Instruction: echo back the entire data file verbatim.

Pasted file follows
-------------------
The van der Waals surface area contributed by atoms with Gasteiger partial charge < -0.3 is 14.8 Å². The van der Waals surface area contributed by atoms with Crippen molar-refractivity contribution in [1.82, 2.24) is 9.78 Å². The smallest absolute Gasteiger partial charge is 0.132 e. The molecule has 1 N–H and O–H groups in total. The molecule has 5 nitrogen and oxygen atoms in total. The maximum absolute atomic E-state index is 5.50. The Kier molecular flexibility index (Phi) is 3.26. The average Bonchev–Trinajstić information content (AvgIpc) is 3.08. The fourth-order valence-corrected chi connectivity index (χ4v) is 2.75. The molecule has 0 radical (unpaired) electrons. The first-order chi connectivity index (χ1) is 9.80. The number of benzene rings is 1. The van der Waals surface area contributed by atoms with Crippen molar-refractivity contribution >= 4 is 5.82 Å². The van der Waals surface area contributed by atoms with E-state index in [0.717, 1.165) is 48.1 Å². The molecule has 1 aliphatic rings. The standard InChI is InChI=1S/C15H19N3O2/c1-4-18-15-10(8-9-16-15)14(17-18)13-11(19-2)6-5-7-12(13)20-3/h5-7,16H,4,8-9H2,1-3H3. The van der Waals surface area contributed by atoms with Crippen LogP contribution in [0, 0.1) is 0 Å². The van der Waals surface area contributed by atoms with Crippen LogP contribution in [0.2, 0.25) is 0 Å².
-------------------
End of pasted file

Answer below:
The van der Waals surface area contributed by atoms with Gasteiger partial charge < -0.3 is 14.8 Å². The van der Waals surface area contributed by atoms with Crippen molar-refractivity contribution in [1.82, 2.24) is 9.78 Å². The smallest absolute Gasteiger partial charge is 0.132 e. The molecule has 1 N–H and O–H groups in total. The molecule has 5 nitrogen and oxygen atoms in total. The maximum absolute atomic E-state index is 5.50. The Kier molecular flexibility index (Phi) is 3.26. The average Bonchev–Trinajstić information content (AvgIpc) is 3.08. The fourth-order valence-corrected chi connectivity index (χ4v) is 2.75. The molecule has 0 radical (unpaired) electrons. The first-order chi connectivity index (χ1) is 9.80. The number of benzene rings is 1. The van der Waals surface area contributed by atoms with Crippen molar-refractivity contribution >= 4 is 5.82 Å². The van der Waals surface area contributed by atoms with E-state index in [0.717, 1.165) is 48.1 Å². The molecule has 1 aliphatic rings. The standard InChI is InChI=1S/C15H19N3O2/c1-4-18-15-10(8-9-16-15)14(17-18)13-11(19-2)6-5-7-12(13)20-3/h5-7,16H,4,8-9H2,1-3H3. The van der Waals surface area contributed by atoms with Crippen LogP contribution in [0, 0.1) is 0 Å². The van der Waals surface area contributed by atoms with Crippen LogP contribution in [0.2, 0.25) is 0 Å².